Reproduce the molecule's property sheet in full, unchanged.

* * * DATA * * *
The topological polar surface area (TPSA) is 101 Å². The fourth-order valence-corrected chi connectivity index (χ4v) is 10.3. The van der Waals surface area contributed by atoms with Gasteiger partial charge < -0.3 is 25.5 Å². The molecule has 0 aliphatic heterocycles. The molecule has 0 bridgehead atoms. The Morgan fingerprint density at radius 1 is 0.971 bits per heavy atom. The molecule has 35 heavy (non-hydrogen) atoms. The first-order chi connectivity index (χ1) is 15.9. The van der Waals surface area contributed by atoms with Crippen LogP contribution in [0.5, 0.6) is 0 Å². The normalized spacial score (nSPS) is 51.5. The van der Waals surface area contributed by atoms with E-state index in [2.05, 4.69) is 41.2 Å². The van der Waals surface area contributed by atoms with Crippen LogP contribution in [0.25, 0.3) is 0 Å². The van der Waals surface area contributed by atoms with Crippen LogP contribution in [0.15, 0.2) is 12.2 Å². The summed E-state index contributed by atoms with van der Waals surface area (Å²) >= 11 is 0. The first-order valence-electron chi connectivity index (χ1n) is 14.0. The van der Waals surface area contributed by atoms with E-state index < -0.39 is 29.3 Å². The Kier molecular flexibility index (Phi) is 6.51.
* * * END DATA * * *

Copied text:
The topological polar surface area (TPSA) is 101 Å². The fourth-order valence-corrected chi connectivity index (χ4v) is 10.3. The van der Waals surface area contributed by atoms with Gasteiger partial charge < -0.3 is 25.5 Å². The molecule has 0 aliphatic heterocycles. The molecule has 0 bridgehead atoms. The Morgan fingerprint density at radius 1 is 0.971 bits per heavy atom. The molecule has 35 heavy (non-hydrogen) atoms. The first-order chi connectivity index (χ1) is 15.9. The van der Waals surface area contributed by atoms with Crippen LogP contribution in [0.5, 0.6) is 0 Å². The normalized spacial score (nSPS) is 51.5. The van der Waals surface area contributed by atoms with E-state index in [2.05, 4.69) is 41.2 Å². The van der Waals surface area contributed by atoms with Crippen LogP contribution in [0.25, 0.3) is 0 Å². The van der Waals surface area contributed by atoms with Crippen LogP contribution in [0.15, 0.2) is 12.2 Å². The summed E-state index contributed by atoms with van der Waals surface area (Å²) >= 11 is 0. The first-order valence-electron chi connectivity index (χ1n) is 14.0. The van der Waals surface area contributed by atoms with E-state index < -0.39 is 29.3 Å². The Kier molecular flexibility index (Phi) is 6.51.